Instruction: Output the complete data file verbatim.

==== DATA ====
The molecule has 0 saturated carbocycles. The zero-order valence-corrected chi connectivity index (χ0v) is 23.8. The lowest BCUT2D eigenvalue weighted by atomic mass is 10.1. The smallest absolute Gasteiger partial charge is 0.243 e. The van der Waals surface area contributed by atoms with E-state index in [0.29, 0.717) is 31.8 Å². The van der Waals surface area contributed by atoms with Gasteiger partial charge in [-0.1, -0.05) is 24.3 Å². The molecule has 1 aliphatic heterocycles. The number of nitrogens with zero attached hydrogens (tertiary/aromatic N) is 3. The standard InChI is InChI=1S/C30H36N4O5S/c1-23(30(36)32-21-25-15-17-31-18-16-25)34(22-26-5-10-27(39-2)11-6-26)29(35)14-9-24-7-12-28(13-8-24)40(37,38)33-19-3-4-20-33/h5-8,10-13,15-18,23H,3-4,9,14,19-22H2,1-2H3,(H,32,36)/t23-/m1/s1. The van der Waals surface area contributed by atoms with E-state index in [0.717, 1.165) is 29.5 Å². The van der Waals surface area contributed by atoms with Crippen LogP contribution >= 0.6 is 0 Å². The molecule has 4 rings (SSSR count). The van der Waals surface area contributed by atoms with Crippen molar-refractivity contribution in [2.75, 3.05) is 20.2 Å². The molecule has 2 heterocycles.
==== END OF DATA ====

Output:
The molecule has 0 saturated carbocycles. The zero-order valence-corrected chi connectivity index (χ0v) is 23.8. The lowest BCUT2D eigenvalue weighted by atomic mass is 10.1. The smallest absolute Gasteiger partial charge is 0.243 e. The van der Waals surface area contributed by atoms with E-state index in [0.29, 0.717) is 31.8 Å². The van der Waals surface area contributed by atoms with Gasteiger partial charge in [-0.1, -0.05) is 24.3 Å². The molecule has 1 aliphatic heterocycles. The number of nitrogens with zero attached hydrogens (tertiary/aromatic N) is 3. The standard InChI is InChI=1S/C30H36N4O5S/c1-23(30(36)32-21-25-15-17-31-18-16-25)34(22-26-5-10-27(39-2)11-6-26)29(35)14-9-24-7-12-28(13-8-24)40(37,38)33-19-3-4-20-33/h5-8,10-13,15-18,23H,3-4,9,14,19-22H2,1-2H3,(H,32,36)/t23-/m1/s1. The van der Waals surface area contributed by atoms with E-state index in [0.717, 1.165) is 29.5 Å². The van der Waals surface area contributed by atoms with Crippen LogP contribution >= 0.6 is 0 Å². The molecule has 4 rings (SSSR count). The van der Waals surface area contributed by atoms with Crippen molar-refractivity contribution in [2.75, 3.05) is 20.2 Å². The molecule has 2 heterocycles.